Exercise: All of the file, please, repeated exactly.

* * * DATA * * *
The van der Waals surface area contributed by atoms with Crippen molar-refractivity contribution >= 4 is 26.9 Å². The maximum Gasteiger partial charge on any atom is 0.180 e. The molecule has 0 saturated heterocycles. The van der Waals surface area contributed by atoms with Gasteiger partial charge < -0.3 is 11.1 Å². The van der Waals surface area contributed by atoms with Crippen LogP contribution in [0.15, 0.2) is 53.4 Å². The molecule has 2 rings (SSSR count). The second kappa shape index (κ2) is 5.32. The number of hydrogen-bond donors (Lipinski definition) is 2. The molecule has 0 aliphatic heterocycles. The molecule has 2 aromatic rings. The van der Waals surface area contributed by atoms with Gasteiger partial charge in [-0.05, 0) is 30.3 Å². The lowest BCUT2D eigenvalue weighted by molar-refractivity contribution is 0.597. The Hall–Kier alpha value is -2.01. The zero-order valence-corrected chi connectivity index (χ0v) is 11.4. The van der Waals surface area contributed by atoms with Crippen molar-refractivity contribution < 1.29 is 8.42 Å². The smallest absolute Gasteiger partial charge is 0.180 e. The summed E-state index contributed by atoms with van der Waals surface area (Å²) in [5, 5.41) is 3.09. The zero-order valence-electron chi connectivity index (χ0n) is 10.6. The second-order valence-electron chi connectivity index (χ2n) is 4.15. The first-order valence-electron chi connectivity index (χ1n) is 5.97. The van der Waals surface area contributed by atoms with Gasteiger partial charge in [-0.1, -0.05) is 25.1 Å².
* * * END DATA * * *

The van der Waals surface area contributed by atoms with Crippen molar-refractivity contribution >= 4 is 26.9 Å². The maximum Gasteiger partial charge on any atom is 0.180 e. The molecule has 0 saturated heterocycles. The van der Waals surface area contributed by atoms with Gasteiger partial charge < -0.3 is 11.1 Å². The van der Waals surface area contributed by atoms with Crippen LogP contribution in [0.15, 0.2) is 53.4 Å². The molecule has 2 rings (SSSR count). The second kappa shape index (κ2) is 5.32. The number of hydrogen-bond donors (Lipinski definition) is 2. The molecule has 0 aliphatic heterocycles. The molecule has 2 aromatic rings. The van der Waals surface area contributed by atoms with Gasteiger partial charge in [-0.05, 0) is 30.3 Å². The lowest BCUT2D eigenvalue weighted by molar-refractivity contribution is 0.597. The Hall–Kier alpha value is -2.01. The zero-order valence-corrected chi connectivity index (χ0v) is 11.4. The van der Waals surface area contributed by atoms with Crippen molar-refractivity contribution < 1.29 is 8.42 Å². The smallest absolute Gasteiger partial charge is 0.180 e. The summed E-state index contributed by atoms with van der Waals surface area (Å²) in [5, 5.41) is 3.09. The zero-order valence-electron chi connectivity index (χ0n) is 10.6. The second-order valence-electron chi connectivity index (χ2n) is 4.15. The first-order valence-electron chi connectivity index (χ1n) is 5.97. The van der Waals surface area contributed by atoms with Gasteiger partial charge in [-0.1, -0.05) is 25.1 Å².